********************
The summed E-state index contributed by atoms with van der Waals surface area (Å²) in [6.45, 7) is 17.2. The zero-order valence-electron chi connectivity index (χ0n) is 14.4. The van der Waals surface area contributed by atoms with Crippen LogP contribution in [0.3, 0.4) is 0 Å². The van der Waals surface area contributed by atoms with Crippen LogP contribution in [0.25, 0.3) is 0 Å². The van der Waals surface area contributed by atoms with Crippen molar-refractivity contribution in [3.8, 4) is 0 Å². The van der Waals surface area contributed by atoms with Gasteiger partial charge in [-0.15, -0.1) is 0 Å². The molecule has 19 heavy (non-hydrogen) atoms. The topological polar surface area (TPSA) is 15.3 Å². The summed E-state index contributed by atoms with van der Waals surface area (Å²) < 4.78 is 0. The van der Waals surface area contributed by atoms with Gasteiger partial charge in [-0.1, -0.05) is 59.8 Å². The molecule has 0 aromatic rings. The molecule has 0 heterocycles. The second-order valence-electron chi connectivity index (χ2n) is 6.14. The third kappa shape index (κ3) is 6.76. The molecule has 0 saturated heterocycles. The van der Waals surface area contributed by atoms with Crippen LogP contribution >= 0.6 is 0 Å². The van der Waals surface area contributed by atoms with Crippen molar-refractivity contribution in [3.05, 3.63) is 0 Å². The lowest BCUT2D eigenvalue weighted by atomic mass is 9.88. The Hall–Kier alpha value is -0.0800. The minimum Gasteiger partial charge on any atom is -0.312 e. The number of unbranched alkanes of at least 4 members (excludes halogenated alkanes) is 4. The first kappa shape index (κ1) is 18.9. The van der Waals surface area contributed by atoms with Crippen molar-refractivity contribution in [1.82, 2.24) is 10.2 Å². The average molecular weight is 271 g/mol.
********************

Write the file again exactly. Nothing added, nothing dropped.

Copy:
The summed E-state index contributed by atoms with van der Waals surface area (Å²) in [6.45, 7) is 17.2. The zero-order valence-electron chi connectivity index (χ0n) is 14.4. The van der Waals surface area contributed by atoms with Crippen LogP contribution in [0.3, 0.4) is 0 Å². The van der Waals surface area contributed by atoms with Crippen LogP contribution in [0.25, 0.3) is 0 Å². The van der Waals surface area contributed by atoms with Crippen molar-refractivity contribution in [3.8, 4) is 0 Å². The van der Waals surface area contributed by atoms with Gasteiger partial charge in [-0.15, -0.1) is 0 Å². The molecule has 19 heavy (non-hydrogen) atoms. The topological polar surface area (TPSA) is 15.3 Å². The summed E-state index contributed by atoms with van der Waals surface area (Å²) < 4.78 is 0. The van der Waals surface area contributed by atoms with Gasteiger partial charge in [-0.1, -0.05) is 59.8 Å². The molecule has 0 aromatic rings. The molecule has 0 heterocycles. The second-order valence-electron chi connectivity index (χ2n) is 6.14. The third kappa shape index (κ3) is 6.76. The molecule has 0 saturated heterocycles. The van der Waals surface area contributed by atoms with Crippen LogP contribution >= 0.6 is 0 Å². The van der Waals surface area contributed by atoms with Crippen molar-refractivity contribution in [3.05, 3.63) is 0 Å². The lowest BCUT2D eigenvalue weighted by atomic mass is 9.88. The Hall–Kier alpha value is -0.0800. The minimum Gasteiger partial charge on any atom is -0.312 e. The number of unbranched alkanes of at least 4 members (excludes halogenated alkanes) is 4. The first kappa shape index (κ1) is 18.9. The van der Waals surface area contributed by atoms with Crippen molar-refractivity contribution in [1.82, 2.24) is 10.2 Å². The average molecular weight is 271 g/mol.